That does sound incredibly awkward.  But we have cruised on DCL and the waitstaff must have been instructed to do this without asking because our servers came and cut up my kids' food before I could even fathom what was going on!  

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21 hours ago, graphicguy said:

I would think....”you’re offering me a doughnut as a tip?  Are you serious?”

 

Where did I say that was the only thing we gave her?  We also gave her $50 on the day before disembarkation (10-day cruise).  So the comparison is between $50 plus a half-dozen of her favorite donuts, and $55.

 

21 hours ago, graphicguy said:

If I put myself in their shoes, and was asked to choose between cash or doughnuts (unless the doughnuts were made of gold),  cash wins, every time.

 

I'm surprised you think you can channel so accurately a 19 year old girl you've never met.  But, apparently, you have perfect insight into the values and preferences of every one of the hundreds of thousands of cruise ship employees around the world at all times, regardless of their situations.

Edited by havenfan
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12 minutes ago, havenfan said:

 

Where did I say that was the only thing we gave her?  We also gave her $50 on the day before disembarkation (10-day cruise).  So the comparison is between $50 plus a half-dozen of her favorite donuts, and $55.

 

 

I'm surprised you think you can channel so accurately a 19 year old girl you've never met.  But, apparently, you have perfect insight into the values and preferences of every one of the hundreds of thousands of cruise ship employees around the world at all times, regardless of their situations.

I think the doughnuts and tip were very good and I know as a childcare provider myself I always appreciate the little things from the families I work for.  I love getting a little gift along with my tip and imo the girl did also.

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32 minutes ago, havenfan said:

 

Where did I say that was the only thing we gave her?  We also gave her $50 on the day before disembarkation (10-day cruise).  So the comparison is between $50 plus a half-dozen of her favorite donuts, and $55.

 

 

I'm surprised you think you can channel so accurately a 19 year old girl you've never met.  But, apparently, you have perfect insight into the values and preferences of every one of the hundreds of thousands of cruise ship employees around the world at all times, regardless of their situations.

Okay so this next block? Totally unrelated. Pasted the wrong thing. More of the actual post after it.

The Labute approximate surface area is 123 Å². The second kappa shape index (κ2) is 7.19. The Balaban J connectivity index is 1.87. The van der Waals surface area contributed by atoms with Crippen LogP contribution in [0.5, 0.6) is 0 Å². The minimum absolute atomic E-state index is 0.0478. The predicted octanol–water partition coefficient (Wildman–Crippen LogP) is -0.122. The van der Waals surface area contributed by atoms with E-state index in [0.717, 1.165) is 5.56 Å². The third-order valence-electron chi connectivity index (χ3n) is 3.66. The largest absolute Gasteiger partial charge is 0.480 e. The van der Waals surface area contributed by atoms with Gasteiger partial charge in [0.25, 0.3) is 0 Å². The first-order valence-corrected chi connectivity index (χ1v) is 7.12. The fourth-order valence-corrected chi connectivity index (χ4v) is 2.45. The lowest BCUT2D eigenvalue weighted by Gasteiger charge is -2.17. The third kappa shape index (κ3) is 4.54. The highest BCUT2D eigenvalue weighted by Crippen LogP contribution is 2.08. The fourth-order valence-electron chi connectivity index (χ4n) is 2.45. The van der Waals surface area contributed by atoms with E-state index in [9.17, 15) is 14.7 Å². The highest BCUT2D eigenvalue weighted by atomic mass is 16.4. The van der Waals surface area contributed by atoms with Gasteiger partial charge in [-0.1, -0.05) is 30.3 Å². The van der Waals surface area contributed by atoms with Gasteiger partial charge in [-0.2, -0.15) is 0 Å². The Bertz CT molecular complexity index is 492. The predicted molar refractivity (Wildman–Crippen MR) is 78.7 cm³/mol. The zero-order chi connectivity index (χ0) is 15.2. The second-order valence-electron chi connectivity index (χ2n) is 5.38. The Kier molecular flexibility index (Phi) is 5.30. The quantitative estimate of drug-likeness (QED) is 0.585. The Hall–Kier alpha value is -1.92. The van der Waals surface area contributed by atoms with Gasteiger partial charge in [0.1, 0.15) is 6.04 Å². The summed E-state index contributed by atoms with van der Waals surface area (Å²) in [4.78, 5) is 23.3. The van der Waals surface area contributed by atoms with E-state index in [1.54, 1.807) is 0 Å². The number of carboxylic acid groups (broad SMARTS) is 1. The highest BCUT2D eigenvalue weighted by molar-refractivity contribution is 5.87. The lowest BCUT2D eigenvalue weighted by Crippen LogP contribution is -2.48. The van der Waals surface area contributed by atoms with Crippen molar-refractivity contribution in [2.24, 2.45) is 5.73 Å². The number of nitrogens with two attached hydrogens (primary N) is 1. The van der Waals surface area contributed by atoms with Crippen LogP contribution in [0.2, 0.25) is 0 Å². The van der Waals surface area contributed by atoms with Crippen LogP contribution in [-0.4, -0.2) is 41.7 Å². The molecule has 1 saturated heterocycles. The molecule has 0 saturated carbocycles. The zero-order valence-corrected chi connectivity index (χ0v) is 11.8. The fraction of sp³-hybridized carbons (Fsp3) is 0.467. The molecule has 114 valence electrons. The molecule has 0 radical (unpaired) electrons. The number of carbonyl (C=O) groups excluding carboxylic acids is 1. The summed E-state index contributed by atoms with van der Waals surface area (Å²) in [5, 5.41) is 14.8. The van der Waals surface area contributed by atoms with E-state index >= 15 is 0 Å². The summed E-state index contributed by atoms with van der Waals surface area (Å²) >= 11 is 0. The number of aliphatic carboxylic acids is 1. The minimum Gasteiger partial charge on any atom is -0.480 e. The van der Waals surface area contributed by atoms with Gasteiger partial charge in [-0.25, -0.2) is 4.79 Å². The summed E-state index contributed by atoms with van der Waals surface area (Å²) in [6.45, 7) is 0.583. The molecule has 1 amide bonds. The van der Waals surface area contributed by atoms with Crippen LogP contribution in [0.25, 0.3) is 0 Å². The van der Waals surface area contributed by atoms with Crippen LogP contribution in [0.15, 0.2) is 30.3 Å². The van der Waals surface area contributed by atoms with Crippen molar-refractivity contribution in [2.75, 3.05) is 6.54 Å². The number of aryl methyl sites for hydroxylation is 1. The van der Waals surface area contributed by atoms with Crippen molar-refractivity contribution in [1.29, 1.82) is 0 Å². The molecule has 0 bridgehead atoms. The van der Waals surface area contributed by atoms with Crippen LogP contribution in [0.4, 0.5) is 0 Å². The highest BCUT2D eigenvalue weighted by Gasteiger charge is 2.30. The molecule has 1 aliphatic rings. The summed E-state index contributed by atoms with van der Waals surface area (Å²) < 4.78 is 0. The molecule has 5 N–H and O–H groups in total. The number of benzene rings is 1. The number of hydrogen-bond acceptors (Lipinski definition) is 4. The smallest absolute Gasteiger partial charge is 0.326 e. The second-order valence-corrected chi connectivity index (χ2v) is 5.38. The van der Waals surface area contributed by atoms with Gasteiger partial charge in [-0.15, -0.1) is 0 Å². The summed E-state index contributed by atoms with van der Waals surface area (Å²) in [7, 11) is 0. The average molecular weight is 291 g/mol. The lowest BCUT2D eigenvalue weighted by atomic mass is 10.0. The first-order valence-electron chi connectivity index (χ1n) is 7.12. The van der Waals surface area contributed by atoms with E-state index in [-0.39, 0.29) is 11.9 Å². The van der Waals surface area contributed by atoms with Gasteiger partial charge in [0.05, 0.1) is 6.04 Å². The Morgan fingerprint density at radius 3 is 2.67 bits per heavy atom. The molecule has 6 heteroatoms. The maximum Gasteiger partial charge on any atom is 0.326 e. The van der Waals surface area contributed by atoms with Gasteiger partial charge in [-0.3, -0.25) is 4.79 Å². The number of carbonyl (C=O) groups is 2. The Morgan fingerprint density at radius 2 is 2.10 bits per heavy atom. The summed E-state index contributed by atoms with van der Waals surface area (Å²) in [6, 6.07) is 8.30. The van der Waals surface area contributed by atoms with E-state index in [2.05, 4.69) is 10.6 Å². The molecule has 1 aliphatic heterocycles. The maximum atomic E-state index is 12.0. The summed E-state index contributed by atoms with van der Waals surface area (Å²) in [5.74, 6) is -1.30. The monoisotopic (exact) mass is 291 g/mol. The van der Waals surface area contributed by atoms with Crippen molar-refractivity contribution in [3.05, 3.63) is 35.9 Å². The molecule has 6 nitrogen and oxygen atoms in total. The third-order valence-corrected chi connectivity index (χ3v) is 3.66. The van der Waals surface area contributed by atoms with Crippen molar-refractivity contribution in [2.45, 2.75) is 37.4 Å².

Lord knows I’ve “lived through” parenting 19 year olds, male and female.  Yeah, I think I’ve got a fair handle on their likes.  What’s likely to be day old doughnuts (by the time you get them to a crew member), regardless of where they’re from, wouldn’t be one of their likes.

 

I know mine took cash, wherever, whenever offered (and most times, when not offered, but whiningly requested).  Good luck trying to predict their dietary wants/needs at 19.  Again, speaking from experience.

 

You mentioned you thought the crew member probably preferred doughnuts to cash.  I disagreed with you, that’s all.

 

I’ve cruised quite a bit. Obviously, I’ve not seen every cruise employee, but I have encountered probably hundreds of them.  Cash has ALWAYS been King.  Not sure what the rules would be for crew to receive food or dink from outside.  

 

Never saw you gave cash.  That’s probably way more appreciated.

Edited by graphicguy
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49 minutes ago, graphicguy said:

Lord knows I’ve “lived through” parenting 19 year olds, male and female.  Yeah, I think I’ve got a fair handle on their likes.

 

Have your 19 year olds spent time working in a job where they were allowed to leave their workplace only for a few hours a month?

 

49 minutes ago, graphicguy said:

What’s likely to be day old doughnuts (by the time you get them to a crew member), regardless of where they’re from, wouldn’t be one of their likes.

 

My daughter delivered the donuts to the counselor within an hour of our re-boarding the ship.  We knew where she worked.

 

49 minutes ago, graphicguy said:

You mentioned you thought the crew member probably preferred doughnuts to cash.  I disagreed with you, that’s all.

 

You didn't just disagree.  Your phrasing indicated that I couldn't possibly be right.  That your opinion was always right, "every time".  That there could never be any nuance in the situation.

 

You may be right.  She might have preferred the extra $5 to the "taste of home".  But your opinion is founded on considerably less evidence and a whole lot more assumptions than mine.  And just because you keep SHOUTING it out doesn't make it true.

 

49 minutes ago, graphicguy said:

Cash has ALWAYS been King.

 

There you go again....

Edited by havenfan
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OP....My 19 year olds worked jobs ranging from bailing hay (try that for 12 hours/day in 90º heat), to carrying lumber, to working in a slaughter house (which my late Father owned).   They all understand the value of making money.  They all graduated from college.  They all worked hard....physically hard....when not in school. They worked mentally hard while in school.  I’m immensely proud of them all.

 

You’re flat wrong about crew only getting off the ship a few hours/month.  Their time off is their own.  They can get off at port during their off hours.  They can choose to hang out in their rooms, or the casual areas on the ship.  When they’re off, their time is their own.

 

But, you’re bound and determined to deem doughnut giving as a tremendous gesture on your part.

 

So be it.  You win!

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28 minutes ago, graphicguy said:

You’re flat wrong about crew only getting off the ship a few hours/month.  Their time off is their own.  They can get off at port during their off hours.  They can choose to hang out in their rooms, or the casual areas on the ship.  When they’re off, their time is their own.